Open Letter

Dear students friends,

Yesterday I typed a long ramble about writing assignments in introductory literature courses, and in the process of that I went off into at least five directions, none of which really pertained to my point.

What you need to know about me, right now, before we get started, is that going off onto multiple tangents (and sometimes tangents within tangents within tangents) during a conversation or discussion or writing workshop is a signature move for me as a teacher human being. It’s how I think. It’s what my creative process would look like if you could jack into my brain. (Please don’t. You’ll get in the way of the hamster on her wheel.)

We might begin the hour talking about Marissa’s characterization of a young journalist in her first job and end up laughing about mink farms, after an odd detour into sexual revenge and a few YouTube video shares. (No, this never happened. That I remember.) Or we could be focusing on the idea of work, and work relationships, and find ourselves cataloguing all of the crappy bosses we’ve had the misfortune to work under, in the process forgetting about Marissa and her semi-formed journalist, notepad and ideals in hand.

Most of my tangents involve stories. That’s another thing you should know, up front. If you say something like “The narrator of The Yellow Wallpaper sounds kind of crazy,” I’m going to think about how I felt right after my daughter was born: freaked out, lonely, desperate for adult human companionship, and trapped in my house. A prisoner of motherhood. And I’ll want to tell you that story. I’ll want to tell you so badly that I will just do it — interrupting whatever flow you thought we had going in the discussion. And my story will of course provoke your stories, make them pop up out loud, spawning their own associated stories, ad infinitum. The next thing you know, it’ll be the end of the hour and you’ll think yourself no more enlightened about Charlotte Perkins Gilman’s story or characters than you were at the start of this wild outburst of associations.

It’s as if I’m driving a school bus into unknown territory and you’re all captives in it. As I drive, I make sudden turns and strange stops. You feel the lurch and bump of the poorly suspended vehicle and sometimes wish you had a seat belt. Your fellow passengers will be singing — loudly — songs you can’t stand to hear. You might feel compelled to shout your own. Others will be goofing off with paper footballs. Some will be staring out of the windows with abject expressions. The sun will begin to go down. You may notice that we haven’t seen any signs for gas for a good many miles, and since we’re coming out of the mountains and heading for what looks like unbounded desert, you might be — understandably — uncomfortable. Frustrated. Angry.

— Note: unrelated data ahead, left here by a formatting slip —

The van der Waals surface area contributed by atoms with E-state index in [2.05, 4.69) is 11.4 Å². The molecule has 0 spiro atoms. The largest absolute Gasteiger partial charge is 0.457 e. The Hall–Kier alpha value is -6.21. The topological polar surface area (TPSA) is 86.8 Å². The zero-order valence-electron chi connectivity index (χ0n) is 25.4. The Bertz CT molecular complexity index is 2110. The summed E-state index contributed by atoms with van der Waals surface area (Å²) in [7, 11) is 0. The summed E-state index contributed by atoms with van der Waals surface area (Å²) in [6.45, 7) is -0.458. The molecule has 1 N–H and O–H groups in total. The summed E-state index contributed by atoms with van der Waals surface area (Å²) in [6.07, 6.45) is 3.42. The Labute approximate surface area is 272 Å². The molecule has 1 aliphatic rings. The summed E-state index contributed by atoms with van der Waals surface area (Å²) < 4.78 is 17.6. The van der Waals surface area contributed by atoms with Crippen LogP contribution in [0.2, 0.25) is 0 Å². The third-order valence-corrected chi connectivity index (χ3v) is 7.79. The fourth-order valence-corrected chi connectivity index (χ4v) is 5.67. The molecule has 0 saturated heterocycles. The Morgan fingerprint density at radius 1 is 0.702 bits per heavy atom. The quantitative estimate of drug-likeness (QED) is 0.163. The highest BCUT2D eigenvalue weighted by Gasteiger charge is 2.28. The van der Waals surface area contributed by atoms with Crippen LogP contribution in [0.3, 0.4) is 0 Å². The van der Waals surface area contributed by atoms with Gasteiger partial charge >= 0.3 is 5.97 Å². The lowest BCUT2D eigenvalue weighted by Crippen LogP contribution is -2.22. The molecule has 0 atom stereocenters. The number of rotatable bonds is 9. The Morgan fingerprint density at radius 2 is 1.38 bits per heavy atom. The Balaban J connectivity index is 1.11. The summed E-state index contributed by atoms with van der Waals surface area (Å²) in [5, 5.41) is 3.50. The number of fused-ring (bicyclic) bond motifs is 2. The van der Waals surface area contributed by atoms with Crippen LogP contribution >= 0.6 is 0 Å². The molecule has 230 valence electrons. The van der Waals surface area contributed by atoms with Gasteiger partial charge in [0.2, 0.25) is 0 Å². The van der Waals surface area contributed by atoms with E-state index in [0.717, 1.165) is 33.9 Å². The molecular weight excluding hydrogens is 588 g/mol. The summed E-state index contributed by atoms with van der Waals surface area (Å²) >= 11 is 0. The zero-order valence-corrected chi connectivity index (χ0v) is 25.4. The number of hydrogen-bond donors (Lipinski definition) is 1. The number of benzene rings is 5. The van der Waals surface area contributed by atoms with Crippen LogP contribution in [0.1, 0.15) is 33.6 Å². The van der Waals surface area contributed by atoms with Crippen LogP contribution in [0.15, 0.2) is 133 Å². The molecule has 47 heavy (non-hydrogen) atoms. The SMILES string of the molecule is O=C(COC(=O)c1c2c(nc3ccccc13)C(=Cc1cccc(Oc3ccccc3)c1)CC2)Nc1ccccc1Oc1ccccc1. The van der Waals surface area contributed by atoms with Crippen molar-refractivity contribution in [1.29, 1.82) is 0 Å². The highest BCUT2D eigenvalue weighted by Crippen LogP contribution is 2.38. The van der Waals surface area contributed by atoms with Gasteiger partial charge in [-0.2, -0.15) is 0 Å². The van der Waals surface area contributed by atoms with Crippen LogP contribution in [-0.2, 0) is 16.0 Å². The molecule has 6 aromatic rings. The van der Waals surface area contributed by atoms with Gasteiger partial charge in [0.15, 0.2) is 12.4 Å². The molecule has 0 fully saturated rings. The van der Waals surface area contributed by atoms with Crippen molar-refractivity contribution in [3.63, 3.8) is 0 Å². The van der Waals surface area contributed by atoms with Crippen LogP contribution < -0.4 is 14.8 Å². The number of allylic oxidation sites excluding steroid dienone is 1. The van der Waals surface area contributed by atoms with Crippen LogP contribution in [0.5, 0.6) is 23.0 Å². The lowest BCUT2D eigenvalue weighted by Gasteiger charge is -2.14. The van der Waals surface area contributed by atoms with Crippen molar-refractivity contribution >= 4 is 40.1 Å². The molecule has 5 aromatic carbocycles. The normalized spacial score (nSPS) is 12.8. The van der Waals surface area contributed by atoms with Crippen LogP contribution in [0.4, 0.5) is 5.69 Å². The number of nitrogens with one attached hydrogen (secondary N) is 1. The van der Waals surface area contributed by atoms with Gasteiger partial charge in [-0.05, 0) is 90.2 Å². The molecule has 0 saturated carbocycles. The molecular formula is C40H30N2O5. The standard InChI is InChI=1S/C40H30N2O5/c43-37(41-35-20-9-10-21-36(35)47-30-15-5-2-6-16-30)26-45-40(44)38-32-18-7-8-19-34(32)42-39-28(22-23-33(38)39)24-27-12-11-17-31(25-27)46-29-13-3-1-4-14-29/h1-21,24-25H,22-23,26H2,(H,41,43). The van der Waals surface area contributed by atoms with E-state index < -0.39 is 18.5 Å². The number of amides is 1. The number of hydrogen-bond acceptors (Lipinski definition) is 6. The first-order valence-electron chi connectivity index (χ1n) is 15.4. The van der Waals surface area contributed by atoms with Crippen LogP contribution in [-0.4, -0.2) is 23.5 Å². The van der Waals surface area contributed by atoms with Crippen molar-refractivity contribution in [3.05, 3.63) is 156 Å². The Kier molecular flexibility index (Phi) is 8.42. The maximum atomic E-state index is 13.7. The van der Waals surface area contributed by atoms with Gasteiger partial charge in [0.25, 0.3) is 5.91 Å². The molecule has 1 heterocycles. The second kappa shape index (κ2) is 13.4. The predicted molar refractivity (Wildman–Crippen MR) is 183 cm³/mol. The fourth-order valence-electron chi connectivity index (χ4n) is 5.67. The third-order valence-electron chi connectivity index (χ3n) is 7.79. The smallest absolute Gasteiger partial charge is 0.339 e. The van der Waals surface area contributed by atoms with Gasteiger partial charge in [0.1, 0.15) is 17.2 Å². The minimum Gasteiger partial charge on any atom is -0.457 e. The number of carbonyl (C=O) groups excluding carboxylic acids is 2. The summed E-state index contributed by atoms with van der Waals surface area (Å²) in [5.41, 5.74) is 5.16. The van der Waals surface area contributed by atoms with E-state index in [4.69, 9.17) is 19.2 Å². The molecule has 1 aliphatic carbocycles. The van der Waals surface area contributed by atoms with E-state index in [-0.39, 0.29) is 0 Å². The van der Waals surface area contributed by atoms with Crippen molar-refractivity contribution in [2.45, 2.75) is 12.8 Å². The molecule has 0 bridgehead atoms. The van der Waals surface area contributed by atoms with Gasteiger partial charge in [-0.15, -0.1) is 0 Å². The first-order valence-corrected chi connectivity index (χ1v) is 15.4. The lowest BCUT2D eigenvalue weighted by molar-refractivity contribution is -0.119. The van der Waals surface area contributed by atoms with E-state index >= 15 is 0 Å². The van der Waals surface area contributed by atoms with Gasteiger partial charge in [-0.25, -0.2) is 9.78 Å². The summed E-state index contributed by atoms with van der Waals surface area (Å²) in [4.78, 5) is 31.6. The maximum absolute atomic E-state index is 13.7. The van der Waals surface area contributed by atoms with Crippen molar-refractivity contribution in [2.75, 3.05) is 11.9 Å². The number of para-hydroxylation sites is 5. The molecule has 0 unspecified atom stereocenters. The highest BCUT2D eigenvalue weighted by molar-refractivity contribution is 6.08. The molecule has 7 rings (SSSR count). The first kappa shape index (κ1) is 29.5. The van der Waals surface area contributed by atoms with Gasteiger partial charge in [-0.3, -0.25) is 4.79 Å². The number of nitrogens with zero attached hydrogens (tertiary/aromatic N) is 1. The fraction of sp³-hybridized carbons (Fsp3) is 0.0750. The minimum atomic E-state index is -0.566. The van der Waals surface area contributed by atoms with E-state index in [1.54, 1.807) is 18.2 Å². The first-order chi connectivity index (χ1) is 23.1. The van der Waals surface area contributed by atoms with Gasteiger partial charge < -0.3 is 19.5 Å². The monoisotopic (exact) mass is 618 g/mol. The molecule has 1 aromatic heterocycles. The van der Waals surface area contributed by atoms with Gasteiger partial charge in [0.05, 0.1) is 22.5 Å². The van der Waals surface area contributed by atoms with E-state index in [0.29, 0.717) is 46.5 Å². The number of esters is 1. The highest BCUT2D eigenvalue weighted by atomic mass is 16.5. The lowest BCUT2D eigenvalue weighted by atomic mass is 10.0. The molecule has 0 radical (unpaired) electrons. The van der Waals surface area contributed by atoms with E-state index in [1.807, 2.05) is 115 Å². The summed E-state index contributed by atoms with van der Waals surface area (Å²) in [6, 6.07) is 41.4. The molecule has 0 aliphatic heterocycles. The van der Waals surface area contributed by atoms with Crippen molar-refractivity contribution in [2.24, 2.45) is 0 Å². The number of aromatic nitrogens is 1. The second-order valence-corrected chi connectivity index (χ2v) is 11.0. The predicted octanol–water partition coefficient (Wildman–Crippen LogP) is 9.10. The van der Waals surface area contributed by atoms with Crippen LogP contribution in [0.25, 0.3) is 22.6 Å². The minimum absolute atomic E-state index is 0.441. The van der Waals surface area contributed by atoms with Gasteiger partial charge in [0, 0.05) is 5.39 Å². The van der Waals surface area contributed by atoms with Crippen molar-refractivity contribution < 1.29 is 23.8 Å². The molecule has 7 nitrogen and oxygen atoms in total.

Where the hell is this woman going? you might think. How long until we get there? Is it a place I want to be? Or even This. Must. Stop.

The truth is that I sometimes don’t know where we’re heading or even how I’ll know where to stop. But (you have to trust me here) I usually find a place to stop that seems right, and when we look back at the road we’ve taken, we begin to see how it makes some sense.

The place we stop offers us a new perspective, a fresh vantage point on where we started. And that point of view allows us to reimagine, or understand, or connect — and this is the best verb I can think of in this context — where we started with where we’ve ended up. This connection becomes our “aha” moment. Our epiphany. What we’ve learned.

I must confess that I’m usually ashamed of myself for having taken us to this place, for having picked a road filled with strange turns, sudden stops, reversals and occasional dead ends. I leave classrooms with a sick feeling in the pit of my stomach, thinking So that happened.

But I’m writing this now to defend, in advance, my tendency to go off on tangents, to turn down unexpected roads that may lead to nothing more than a broken down shack or a blowing plastic bag against a wire fence. Because it’s very possible that this shack sparks in your mind the image of an old man, scratching out his life story on an warped board with a piece of charcoal, an old man who connects the story you’re writing or reading with someone important to you who you never, until this moment, fully saw or understood. That old man, writing his life story, might be you in 70 years, or your imagination at this moment, or the embodiment of the author (Melville, Gilman) in your imagination. And once you make that connection, looking back at the story we’re discussing or the story you’re writing, you’ll take your understanding of the story to the next level of intensity.

That’s when we can all get back on the bus and head back “home.” In the quiet, tired and strangely comfortable with each other now, the experience ending but still fresh in our minds, maybe the magic intensity of that ineffable connection will solidify into an idea, an insight, an action plan that you didn’t have when you got on the bus.

That’s the ideal, in any case. And it’s one of the reasons why, even though they can scare and embarrass me, I give myself permission to keep doing it — driving off into tangents again and again.

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Laurie MacDiarmid serves as Director of Faculty Development and Professor of English at St. Norbert College, a small Catholic liberal arts college on the banks of the Fox River in De Pere, Wisconsin.

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